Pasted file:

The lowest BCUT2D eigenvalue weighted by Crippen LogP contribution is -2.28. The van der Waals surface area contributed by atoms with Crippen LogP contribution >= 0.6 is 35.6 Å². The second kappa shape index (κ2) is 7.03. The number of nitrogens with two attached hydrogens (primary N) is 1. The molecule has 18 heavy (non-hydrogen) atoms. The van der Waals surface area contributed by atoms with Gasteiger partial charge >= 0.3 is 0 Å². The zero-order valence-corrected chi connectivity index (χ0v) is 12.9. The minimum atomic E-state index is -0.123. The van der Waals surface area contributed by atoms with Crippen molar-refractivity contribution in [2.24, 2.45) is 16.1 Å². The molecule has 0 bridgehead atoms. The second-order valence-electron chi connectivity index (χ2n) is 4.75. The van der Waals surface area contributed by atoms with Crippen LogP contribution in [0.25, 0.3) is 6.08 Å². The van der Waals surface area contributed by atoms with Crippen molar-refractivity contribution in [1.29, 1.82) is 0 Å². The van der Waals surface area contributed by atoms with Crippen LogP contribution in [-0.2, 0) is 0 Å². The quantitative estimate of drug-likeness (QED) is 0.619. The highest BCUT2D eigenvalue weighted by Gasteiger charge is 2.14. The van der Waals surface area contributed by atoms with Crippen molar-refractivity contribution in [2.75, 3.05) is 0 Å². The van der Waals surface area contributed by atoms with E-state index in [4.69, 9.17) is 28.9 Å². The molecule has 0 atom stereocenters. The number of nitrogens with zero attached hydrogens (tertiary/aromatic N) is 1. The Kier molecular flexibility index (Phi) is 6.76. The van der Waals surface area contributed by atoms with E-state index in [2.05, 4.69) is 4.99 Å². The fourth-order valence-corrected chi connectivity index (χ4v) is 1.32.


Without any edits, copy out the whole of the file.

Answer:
The lowest BCUT2D eigenvalue weighted by Crippen LogP contribution is -2.28. The van der Waals surface area contributed by atoms with Crippen LogP contribution >= 0.6 is 35.6 Å². The second kappa shape index (κ2) is 7.03. The number of nitrogens with two attached hydrogens (primary N) is 1. The molecule has 18 heavy (non-hydrogen) atoms. The van der Waals surface area contributed by atoms with Gasteiger partial charge >= 0.3 is 0 Å². The zero-order valence-corrected chi connectivity index (χ0v) is 12.9. The minimum atomic E-state index is -0.123. The van der Waals surface area contributed by atoms with Crippen molar-refractivity contribution in [2.24, 2.45) is 16.1 Å². The molecule has 0 bridgehead atoms. The second-order valence-electron chi connectivity index (χ2n) is 4.75. The van der Waals surface area contributed by atoms with Crippen LogP contribution in [0.25, 0.3) is 6.08 Å². The van der Waals surface area contributed by atoms with Crippen molar-refractivity contribution in [1.29, 1.82) is 0 Å². The van der Waals surface area contributed by atoms with Crippen LogP contribution in [-0.2, 0) is 0 Å². The quantitative estimate of drug-likeness (QED) is 0.619. The highest BCUT2D eigenvalue weighted by Gasteiger charge is 2.14. The van der Waals surface area contributed by atoms with Crippen molar-refractivity contribution in [2.75, 3.05) is 0 Å². The van der Waals surface area contributed by atoms with E-state index in [4.69, 9.17) is 28.9 Å². The molecule has 0 atom stereocenters. The number of nitrogens with zero attached hydrogens (tertiary/aromatic N) is 1. The Kier molecular flexibility index (Phi) is 6.76. The van der Waals surface area contributed by atoms with E-state index in [2.05, 4.69) is 4.99 Å². The fourth-order valence-corrected chi connectivity index (χ4v) is 1.32.